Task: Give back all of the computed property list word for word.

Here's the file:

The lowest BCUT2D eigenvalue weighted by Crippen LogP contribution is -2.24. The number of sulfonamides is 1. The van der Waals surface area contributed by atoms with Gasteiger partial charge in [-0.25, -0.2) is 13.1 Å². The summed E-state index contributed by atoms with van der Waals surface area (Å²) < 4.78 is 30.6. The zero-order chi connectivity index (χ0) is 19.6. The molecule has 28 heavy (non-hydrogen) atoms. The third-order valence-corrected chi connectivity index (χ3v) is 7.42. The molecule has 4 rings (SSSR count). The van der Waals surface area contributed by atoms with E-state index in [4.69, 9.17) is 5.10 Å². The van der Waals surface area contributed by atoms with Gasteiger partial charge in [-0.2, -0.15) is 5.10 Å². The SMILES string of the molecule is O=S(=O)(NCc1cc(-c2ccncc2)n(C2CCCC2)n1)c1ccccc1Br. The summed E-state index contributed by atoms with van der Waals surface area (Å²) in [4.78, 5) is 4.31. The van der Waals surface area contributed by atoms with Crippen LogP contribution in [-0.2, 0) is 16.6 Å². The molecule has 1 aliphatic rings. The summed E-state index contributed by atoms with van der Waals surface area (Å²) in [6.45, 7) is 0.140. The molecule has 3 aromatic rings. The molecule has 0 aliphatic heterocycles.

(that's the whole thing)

The lowest BCUT2D eigenvalue weighted by Crippen LogP contribution is -2.24. The number of sulfonamides is 1. The van der Waals surface area contributed by atoms with Gasteiger partial charge in [-0.25, -0.2) is 13.1 Å². The summed E-state index contributed by atoms with van der Waals surface area (Å²) < 4.78 is 30.6. The zero-order chi connectivity index (χ0) is 19.6. The molecule has 28 heavy (non-hydrogen) atoms. The third-order valence-corrected chi connectivity index (χ3v) is 7.42. The molecule has 4 rings (SSSR count). The van der Waals surface area contributed by atoms with E-state index in [4.69, 9.17) is 5.10 Å². The van der Waals surface area contributed by atoms with Gasteiger partial charge in [-0.2, -0.15) is 5.10 Å². The SMILES string of the molecule is O=S(=O)(NCc1cc(-c2ccncc2)n(C2CCCC2)n1)c1ccccc1Br. The summed E-state index contributed by atoms with van der Waals surface area (Å²) in [4.78, 5) is 4.31. The van der Waals surface area contributed by atoms with Crippen LogP contribution in [-0.2, 0) is 16.6 Å². The molecule has 1 aliphatic rings. The summed E-state index contributed by atoms with van der Waals surface area (Å²) in [6.45, 7) is 0.140. The molecule has 3 aromatic rings. The molecule has 0 aliphatic heterocycles.